(Sorry about the scare quotes. But hey, I only used them once.)

JNavas's picture


Sunday, January 26, 2020 -- 7:18 PM

It seems to me that what's

It seems to me that what's being missed is that communication is really about what's received, whereas today there's entirely too much emphasis on sending. Sentence structure facilitates understanding by the recipient, whereas the current abbreviated short form may only be intelligible to the initiated.

Tim Smith's picture

Tim Smith

Thursday, March 12, 2020 -- 4:31 AM

Hmm...I like this.

Hmm...I like this.

It's both sending (composing) but mostly receiving even when talking to yourself... or posting to the cloud.

Composing has helped me. I think that is where Harold is going with writing.

Harold G. Neuman's picture

Harold G. Neuman

Wednesday, February 5, 2020 -- 10:55 AM

I keep wondering, what with

I keep wondering, what with an ever expanding dearth of conversation and social interaction---where does this all go? If devolution is the next Big Thing, it appears we have gone full-circle on the evolutionary scale (whatever that might mean). Yet, we are still talking about sophisticated topics such as AI, driver-less cars, and, even planting an American flag on Mars. (Heck, our president is so intent on being the best there has ever been,I wonder if he knows about our previous expeditions to the red planet? Surely, he must?) I was reading a collection of philosophical papers, from 1989---not so terribly long ago. One essay had to do with rhetoric and its significance in a world, based in large part, on linguistic progress. One of the pivotal ideas was (paraphrased): rhetoric matters, one way or another. One wonders, further: If we have come this far, in part due to this capacity we call language, what do we imagine further progress might look like without it? If rhetoric matters, one way or another, what is the OTHER way? Or, put differently, what would speechless rhetoric consist of? Telepathy?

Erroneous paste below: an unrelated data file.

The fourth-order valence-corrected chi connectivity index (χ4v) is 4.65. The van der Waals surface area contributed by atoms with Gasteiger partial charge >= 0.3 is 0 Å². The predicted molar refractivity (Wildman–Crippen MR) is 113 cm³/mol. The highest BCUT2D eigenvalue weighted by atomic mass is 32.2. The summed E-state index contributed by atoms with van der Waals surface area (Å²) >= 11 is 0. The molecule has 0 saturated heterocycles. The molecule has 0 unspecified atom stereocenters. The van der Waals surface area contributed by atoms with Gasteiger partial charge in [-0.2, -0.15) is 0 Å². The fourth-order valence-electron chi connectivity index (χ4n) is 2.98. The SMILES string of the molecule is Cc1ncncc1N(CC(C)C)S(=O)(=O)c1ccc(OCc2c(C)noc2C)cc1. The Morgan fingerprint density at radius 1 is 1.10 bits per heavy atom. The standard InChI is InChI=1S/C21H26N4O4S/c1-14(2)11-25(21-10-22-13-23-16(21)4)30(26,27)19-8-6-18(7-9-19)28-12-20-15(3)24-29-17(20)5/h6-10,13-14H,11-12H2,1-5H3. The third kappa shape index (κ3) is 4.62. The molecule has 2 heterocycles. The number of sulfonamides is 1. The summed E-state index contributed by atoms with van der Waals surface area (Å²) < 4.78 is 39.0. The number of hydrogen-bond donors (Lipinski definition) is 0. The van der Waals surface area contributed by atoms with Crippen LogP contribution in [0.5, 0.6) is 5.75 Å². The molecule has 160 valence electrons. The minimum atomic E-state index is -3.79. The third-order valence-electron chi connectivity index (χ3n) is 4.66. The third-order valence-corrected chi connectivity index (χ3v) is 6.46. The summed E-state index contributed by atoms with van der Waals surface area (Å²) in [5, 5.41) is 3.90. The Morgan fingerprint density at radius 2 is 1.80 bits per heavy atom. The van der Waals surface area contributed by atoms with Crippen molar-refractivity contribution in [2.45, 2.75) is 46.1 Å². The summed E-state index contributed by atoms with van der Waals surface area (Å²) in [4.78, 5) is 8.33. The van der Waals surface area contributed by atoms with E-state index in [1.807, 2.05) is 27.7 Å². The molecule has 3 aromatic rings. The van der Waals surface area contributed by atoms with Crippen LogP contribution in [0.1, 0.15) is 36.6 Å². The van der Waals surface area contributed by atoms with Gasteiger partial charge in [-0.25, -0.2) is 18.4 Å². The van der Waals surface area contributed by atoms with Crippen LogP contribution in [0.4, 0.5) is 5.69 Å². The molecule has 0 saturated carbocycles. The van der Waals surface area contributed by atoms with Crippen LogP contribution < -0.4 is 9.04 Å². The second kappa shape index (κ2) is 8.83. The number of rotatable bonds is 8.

Daniel's picture


Wednesday, July 13, 2022 -- 2:14 PM

I'm in agreement with

I'm in agreement with participant Neuman's 1/9/20-post: Use of contemporary novel consumer-based communications systems is destroying the ability to talk because that's what it's designed for. If you can't talk, what's left is exchange in signals, functioning as approval or rejection so that no content is transmitted, conditioning the user for greater accommodation to manipulation of consumer behaviors. Something similar happens in the light-bulb market. If you sell people more light than they need, they'll lose the ability to see well, making the sale of brighter lights more profitable. Wide dissatisfaction with over-lit areas and increased brightness of automobile headlights seems not to have affected the problem. And that's how the agreement with participant Neuman's thesis is here interpreted: Destroying the ability to talk turns out to be a market design for the sale of communications. The less able people are to engage freely in discussion, the more willing will they be to buy their ability to communicate.